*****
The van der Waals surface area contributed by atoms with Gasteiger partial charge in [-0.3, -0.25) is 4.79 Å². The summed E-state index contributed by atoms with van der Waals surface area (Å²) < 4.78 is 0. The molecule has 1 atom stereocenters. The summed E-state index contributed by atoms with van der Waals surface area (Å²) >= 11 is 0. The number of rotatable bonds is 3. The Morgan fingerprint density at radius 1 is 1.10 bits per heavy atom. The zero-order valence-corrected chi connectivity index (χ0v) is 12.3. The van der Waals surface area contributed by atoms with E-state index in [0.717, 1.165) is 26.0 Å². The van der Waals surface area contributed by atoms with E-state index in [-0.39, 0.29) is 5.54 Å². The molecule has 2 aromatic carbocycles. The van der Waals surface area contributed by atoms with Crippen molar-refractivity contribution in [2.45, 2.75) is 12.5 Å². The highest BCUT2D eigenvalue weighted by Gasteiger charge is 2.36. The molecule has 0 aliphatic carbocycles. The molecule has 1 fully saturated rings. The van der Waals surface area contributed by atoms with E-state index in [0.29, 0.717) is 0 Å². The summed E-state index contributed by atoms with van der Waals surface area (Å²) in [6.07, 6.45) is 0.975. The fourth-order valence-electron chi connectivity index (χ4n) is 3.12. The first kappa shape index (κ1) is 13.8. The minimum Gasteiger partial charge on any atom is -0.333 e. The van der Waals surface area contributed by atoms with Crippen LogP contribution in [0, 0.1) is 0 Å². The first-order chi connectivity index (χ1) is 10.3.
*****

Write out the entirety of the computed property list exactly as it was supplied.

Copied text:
The van der Waals surface area contributed by atoms with Gasteiger partial charge in [-0.3, -0.25) is 4.79 Å². The summed E-state index contributed by atoms with van der Waals surface area (Å²) < 4.78 is 0. The molecule has 1 atom stereocenters. The summed E-state index contributed by atoms with van der Waals surface area (Å²) >= 11 is 0. The number of rotatable bonds is 3. The Morgan fingerprint density at radius 1 is 1.10 bits per heavy atom. The zero-order valence-corrected chi connectivity index (χ0v) is 12.3. The van der Waals surface area contributed by atoms with E-state index in [0.717, 1.165) is 26.0 Å². The van der Waals surface area contributed by atoms with E-state index in [-0.39, 0.29) is 5.54 Å². The molecule has 2 aromatic carbocycles. The van der Waals surface area contributed by atoms with Crippen molar-refractivity contribution in [2.45, 2.75) is 12.5 Å². The highest BCUT2D eigenvalue weighted by Gasteiger charge is 2.36. The molecule has 0 aliphatic carbocycles. The molecule has 1 fully saturated rings. The van der Waals surface area contributed by atoms with E-state index in [0.29, 0.717) is 0 Å². The summed E-state index contributed by atoms with van der Waals surface area (Å²) in [6.07, 6.45) is 0.975. The fourth-order valence-electron chi connectivity index (χ4n) is 3.12. The first kappa shape index (κ1) is 13.8. The minimum Gasteiger partial charge on any atom is -0.333 e. The van der Waals surface area contributed by atoms with Crippen LogP contribution in [0, 0.1) is 0 Å². The first-order chi connectivity index (χ1) is 10.3.